4. Don’t be afraid to make chucking bad stuff part of your work


Look at a story or piece of writing you’ve been unsure about and be bold enough to say ‘yep, that is shit. It didn’t work and it’s never going to work. I’m going to add it to my compost folder and start something new in celebration.’ The old one out, one in philosophy.

5. Don’t be afraid to look at the shiny bits


Even on bad days there is probably one piece of your own writing you don’t hate or even quite like. Read it. Say it aloud. Move around and remember what it feels like when you kind of nearly get it right. Remember you don’t have to do that TODAY but every little piece of bad writing or hard writing leads to the shiny moments which invariably come out of the fucking blue – and hey today might be the day.

 

Wahibe Moussa:

A biggie for me is when I think I know a character or an aspect of the story too well, but on examination, I realise I only know one element really well. My mind seems to be stuck on it like a broken record. So I start a dialogue with this point of resistance.

Start a list headed with the character’s name (or scene title) eg Tom is … Then list everything you know. Allow that to digress into every personality trait you can think of. I don’t usually time myself, but you can if you need to. Then I draw up a second list, headed Tom Knows … This being the things Tom knows that I never in a million years suspected.

Once I’ve exhausted all possibilities I take a 10 minute break – no more or you may never get back into it – and read and re-read the list taking note of the descriptions that give that resonant ‘ping’. Choose whatever strikes you out of the lists and use it for the next writing riff: 10 minutes for each description, don’t think, just write. Then repeat the rest and read process. Choose a sentence that really ‘pings’ your Writer’s muscle and use it to enter into the next scene. When you finish with one, come back to the descriptions and repeat the process. You can make as many lists as you like – what Tom knows about Alice… What Tom likes… What Alice hates about Tom… Etc. I find myself coming back to these lists again and again whenever I get stuck about a character and something new always emerges.

 

Me again. Hi:

Just remember that writing isn’t easy. That’s not because you are bad at it, it is because you are doing something incredibly difficult and that is fantastic. Don’t make the mistake of equating struggle with failure. Pushing through pushes through. Work with sweat and swearing. Bite down and snarl your way from word to stinking word. You are dragging something into being that has never been before. That is remarkable and it is hard. Really, really hard. But don’t wait for inspiration to find you. Hunt that fucker down.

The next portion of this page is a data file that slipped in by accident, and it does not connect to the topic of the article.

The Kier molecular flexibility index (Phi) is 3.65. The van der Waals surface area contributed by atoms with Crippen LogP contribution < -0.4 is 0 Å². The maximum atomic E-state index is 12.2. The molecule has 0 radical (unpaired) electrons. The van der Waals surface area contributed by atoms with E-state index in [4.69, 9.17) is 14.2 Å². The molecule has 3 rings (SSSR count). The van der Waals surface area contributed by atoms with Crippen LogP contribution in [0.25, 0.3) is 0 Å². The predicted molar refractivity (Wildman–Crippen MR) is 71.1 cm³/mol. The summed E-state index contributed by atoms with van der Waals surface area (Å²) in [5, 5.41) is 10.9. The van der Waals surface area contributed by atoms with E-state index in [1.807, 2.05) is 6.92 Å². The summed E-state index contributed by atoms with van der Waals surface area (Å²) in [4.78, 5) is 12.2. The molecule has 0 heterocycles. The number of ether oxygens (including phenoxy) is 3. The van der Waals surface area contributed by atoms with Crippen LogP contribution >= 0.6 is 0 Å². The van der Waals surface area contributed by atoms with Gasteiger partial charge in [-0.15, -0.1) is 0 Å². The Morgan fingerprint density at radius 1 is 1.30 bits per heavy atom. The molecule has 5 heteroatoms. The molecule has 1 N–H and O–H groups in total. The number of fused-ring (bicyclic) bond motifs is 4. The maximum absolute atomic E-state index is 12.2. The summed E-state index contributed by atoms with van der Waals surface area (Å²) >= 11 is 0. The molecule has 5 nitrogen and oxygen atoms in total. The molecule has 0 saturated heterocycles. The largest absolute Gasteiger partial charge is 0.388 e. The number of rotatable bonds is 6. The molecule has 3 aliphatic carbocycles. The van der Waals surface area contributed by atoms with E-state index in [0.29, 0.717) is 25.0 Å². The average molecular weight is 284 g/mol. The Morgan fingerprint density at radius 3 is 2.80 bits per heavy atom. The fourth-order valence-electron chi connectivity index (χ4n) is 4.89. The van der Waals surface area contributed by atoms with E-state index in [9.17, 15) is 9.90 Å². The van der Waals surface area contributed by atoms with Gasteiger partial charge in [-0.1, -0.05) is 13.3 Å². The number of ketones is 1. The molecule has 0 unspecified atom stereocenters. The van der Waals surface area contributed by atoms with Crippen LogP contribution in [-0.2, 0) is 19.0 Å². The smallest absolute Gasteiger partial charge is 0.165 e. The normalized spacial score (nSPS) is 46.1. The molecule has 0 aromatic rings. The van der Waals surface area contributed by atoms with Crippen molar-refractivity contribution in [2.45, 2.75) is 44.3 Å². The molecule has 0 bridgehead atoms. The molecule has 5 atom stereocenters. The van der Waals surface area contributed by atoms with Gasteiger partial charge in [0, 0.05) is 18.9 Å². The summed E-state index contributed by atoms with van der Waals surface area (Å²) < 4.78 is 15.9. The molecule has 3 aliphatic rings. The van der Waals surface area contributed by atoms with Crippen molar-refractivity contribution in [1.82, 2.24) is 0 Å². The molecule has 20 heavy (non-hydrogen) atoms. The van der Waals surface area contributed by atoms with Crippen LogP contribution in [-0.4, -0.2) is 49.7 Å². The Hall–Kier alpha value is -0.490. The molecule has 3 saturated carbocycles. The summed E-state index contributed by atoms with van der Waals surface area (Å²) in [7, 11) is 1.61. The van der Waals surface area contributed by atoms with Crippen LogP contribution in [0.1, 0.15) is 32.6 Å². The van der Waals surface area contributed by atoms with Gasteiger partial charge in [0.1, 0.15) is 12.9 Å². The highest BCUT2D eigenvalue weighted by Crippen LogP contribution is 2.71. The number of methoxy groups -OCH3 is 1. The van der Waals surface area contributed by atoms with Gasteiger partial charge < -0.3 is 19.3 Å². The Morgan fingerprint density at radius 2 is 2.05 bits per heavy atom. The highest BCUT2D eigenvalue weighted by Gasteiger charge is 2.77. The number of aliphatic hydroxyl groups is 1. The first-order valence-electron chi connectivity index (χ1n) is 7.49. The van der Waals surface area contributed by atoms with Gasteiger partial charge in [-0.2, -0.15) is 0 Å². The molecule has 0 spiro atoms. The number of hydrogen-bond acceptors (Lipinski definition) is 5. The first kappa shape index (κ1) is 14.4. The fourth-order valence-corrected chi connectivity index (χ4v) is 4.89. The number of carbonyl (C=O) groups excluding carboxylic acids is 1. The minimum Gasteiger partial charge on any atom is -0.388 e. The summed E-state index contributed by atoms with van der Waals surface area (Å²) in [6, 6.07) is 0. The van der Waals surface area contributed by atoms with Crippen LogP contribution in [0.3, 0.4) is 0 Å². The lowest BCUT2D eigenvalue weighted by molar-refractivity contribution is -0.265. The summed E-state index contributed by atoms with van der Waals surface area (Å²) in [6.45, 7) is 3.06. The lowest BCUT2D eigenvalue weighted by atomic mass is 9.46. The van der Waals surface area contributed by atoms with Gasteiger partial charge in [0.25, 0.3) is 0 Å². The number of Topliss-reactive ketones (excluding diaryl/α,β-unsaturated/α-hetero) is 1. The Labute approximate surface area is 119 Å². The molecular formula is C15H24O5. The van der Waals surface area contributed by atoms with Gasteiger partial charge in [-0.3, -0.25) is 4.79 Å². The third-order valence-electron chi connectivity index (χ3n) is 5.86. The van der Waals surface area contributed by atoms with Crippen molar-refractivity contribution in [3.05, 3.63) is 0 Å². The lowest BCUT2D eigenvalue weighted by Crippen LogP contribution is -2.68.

Now for my example of a warm-up exercise. I wrote this in 2013 when working on yours the face. This is an abridged version as these things can go for for pages.

Like loneliness:

Like the sensation of hollowness in the centre of your chest. Like there is a cavity inside your ribs and your lungs and your heart and your organs are not large enough to fill it.

Like not quite knowing how to move your arms. Like looking down at your hands and thinking them alien.

Like holding another person’s hand in a crowded city and feeling a chasm open up between you.

‘There’s a hole in my neighbourhood down which of late I can’t help but fall.’

Like sitting on a tiny desert island – one cartoonish palm tree – watching the ships sail past and having nothing to flag them down with. Soon you stop trying.

Like cooking for one. Like not bothering to eat it.

Like tumbleweed.

Like a dull mechanical hum.

Like muffled voices receding. Muffled laughs laughing.

Like not getting the joke.

Like the iron curtain.

Like ringing silence.

Like a tortoise. Like a sloth. Like being left behind.

Like not having learnt your lines. Not preparing the speech.

Like the colour grey.

Like distance.

Like the Australian landscape. Like naming a town Nhill. Or Wail. And placing it in the middle of flat nothing.

Like cutting down trees.

Like not coming whilst masturbating.

Like taking valium. Like the world going soft.

Like procrastination.

Like not screaming. Like deliberately not screaming.

Like not being met at the airport.

Like trying to merge on a freeway. Like no one letting you in.

Like puberty.

Like having sex with a stranger you have known for ten years.

Like being the only one who doesn’t know the words to a song. To a big, big fucking famous song. Like everyone is standing up to sing it and – oh God! There are actions.

Like hiding. Trying to camouflage into the couch. Melt into the clothesline. Disappear behind the shopping trolley.

Like standing in the middle of London, not recognizing a single street name.

Like forgetting how to read. Forgetting a face.

Like reaching. Like striving. Like grasping. Like failing.

Image

Katherine Coppock, 2014 ‘Like reaching. Like striving. Like grasping. Like failing.’

 

Thank you to all of your for your beautiful contributions to this post.

Emilie Collyer’s work can be found here.

Cat Commander tweets under the twitter handle @miss_commander

Wahibe Moussa tweets under the twitter handle @wtmoumou